Consumers get increased protection

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Consumers will soon get increased protection with the signing of the Consumer Protection Act. President Kgalema Motlanthe has signed the Act into law, marking the introduction of broader and more comprehensive consumer rights.
The Act, which was drawn up by the Department of Trade and Industry, will introduce general principles of consumer protection and serve as an over-arching governing statement on consumer protection matters, ITWeb reports.
Nomfundo Maseti, DTI acting deputy director-general, says the Act would protect consumers from exploitation and unfair practices by businesses and empower them to make informed purchasing decisions.
“It achieves this by introducing, among others, a system of product liability and improved redress. Producers, distributors or suppliers will be liable for any damages in the form of death, injury, loss, or damage to property and economic loss, to the consumer or third-party,” she says.
The DTI states that technological advancements and changes in the consumer landscape have led to the introduction of improved consumer protection measures. The Act will regulate all forms of electronic communication, including telephone, fax, SMS, wireless computer access, e-mail and any similar technologies or devices.
While the Act will only come into effect 18months from now – certain limited provisions will apply to fixed-term contracts entered into before the end of the 18-month period. According to Maseti, this time period is necessary to allow “business reasonable time to align their trading practices for the purposes of complying with the Act”.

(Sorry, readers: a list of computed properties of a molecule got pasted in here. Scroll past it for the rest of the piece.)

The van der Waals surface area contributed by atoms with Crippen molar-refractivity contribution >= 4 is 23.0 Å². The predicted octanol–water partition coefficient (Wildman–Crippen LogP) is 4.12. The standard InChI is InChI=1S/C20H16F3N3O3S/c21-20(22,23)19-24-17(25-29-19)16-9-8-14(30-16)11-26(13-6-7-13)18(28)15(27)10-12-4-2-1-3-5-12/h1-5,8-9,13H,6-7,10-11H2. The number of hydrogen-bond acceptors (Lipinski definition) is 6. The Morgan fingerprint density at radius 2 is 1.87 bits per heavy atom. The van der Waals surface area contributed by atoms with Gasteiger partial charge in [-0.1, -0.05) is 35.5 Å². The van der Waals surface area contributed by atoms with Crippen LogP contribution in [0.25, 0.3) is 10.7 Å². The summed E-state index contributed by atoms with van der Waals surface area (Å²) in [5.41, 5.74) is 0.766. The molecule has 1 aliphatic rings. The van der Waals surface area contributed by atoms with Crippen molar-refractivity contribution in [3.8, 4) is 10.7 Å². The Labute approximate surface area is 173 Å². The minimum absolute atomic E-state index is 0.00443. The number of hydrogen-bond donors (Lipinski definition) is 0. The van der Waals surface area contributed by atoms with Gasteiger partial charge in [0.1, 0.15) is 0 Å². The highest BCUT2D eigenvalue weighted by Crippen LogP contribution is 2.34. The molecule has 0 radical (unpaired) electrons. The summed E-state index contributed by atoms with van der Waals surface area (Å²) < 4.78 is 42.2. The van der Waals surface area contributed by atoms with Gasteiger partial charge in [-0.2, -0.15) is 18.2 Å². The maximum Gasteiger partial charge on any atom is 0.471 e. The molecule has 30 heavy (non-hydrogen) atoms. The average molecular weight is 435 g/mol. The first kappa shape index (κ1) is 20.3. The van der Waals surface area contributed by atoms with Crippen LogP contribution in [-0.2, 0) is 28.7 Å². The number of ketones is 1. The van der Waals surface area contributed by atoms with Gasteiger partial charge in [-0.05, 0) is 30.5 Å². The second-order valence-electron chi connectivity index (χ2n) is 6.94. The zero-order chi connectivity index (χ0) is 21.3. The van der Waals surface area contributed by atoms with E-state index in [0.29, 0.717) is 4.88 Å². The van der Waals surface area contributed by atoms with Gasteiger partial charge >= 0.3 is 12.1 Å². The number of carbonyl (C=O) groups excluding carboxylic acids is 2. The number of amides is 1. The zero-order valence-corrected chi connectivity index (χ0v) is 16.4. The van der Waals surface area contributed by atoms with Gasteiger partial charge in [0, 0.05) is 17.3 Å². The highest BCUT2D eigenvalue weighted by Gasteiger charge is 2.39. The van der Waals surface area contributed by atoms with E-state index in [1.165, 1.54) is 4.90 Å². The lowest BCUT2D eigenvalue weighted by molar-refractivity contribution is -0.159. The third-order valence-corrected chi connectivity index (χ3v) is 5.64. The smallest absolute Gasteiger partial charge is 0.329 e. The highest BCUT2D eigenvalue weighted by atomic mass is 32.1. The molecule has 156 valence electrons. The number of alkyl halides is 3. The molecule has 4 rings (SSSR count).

Electronic communication
While certain clauses within the Act refer to provisions made in the Electronic Communications and Transactions Act – the Act provides consumers with further protection. It regulates all services, including consumer access to any electronic communication infrastructure, and covers any item of value given and accepted in exchange for goods or services, including electronic credit and electronic chips or similar objects.
The Act stipulates that if a consumer agreement between a supplier and a consumer is in writing, the supplier must provide the consumer with a free copy, or free electronic copy. Suppliers are not permitted to automatically renew contracts and are obligated to notify the consumer that the contract has ended and to offer a renewal.
According to the Act, if a document has to be signed or initialled for a transaction, that signing or initialling of it can be done through an advanced electronic signature, as defined in the Electronic Communications and Transactions Act. The supplier is also required to take “reasonable measures to prevent the use of a consumer’s electronic signature for any purpose other than the signing or initialling of the particulars”.
The Act replaced existing provisions from five Acts, including the Consumer Affairs Act, the Trade Practices Act, the Sales and Service Matters Act, Price Control Act and the Merchandise Marks Act.
The new Act will also promote consumer activism by providing for accreditation of consumer groups for lodging complaints on behalf of consumers. Possible financial support for activities, such as consumer advice, education, publications and research, will also be provided.
A National Consumer Commission will also be established within the next 12 months. This body will serve as an enforcement and investigative body on consumer protection issues. The commission will then implement the Act in another 18 months.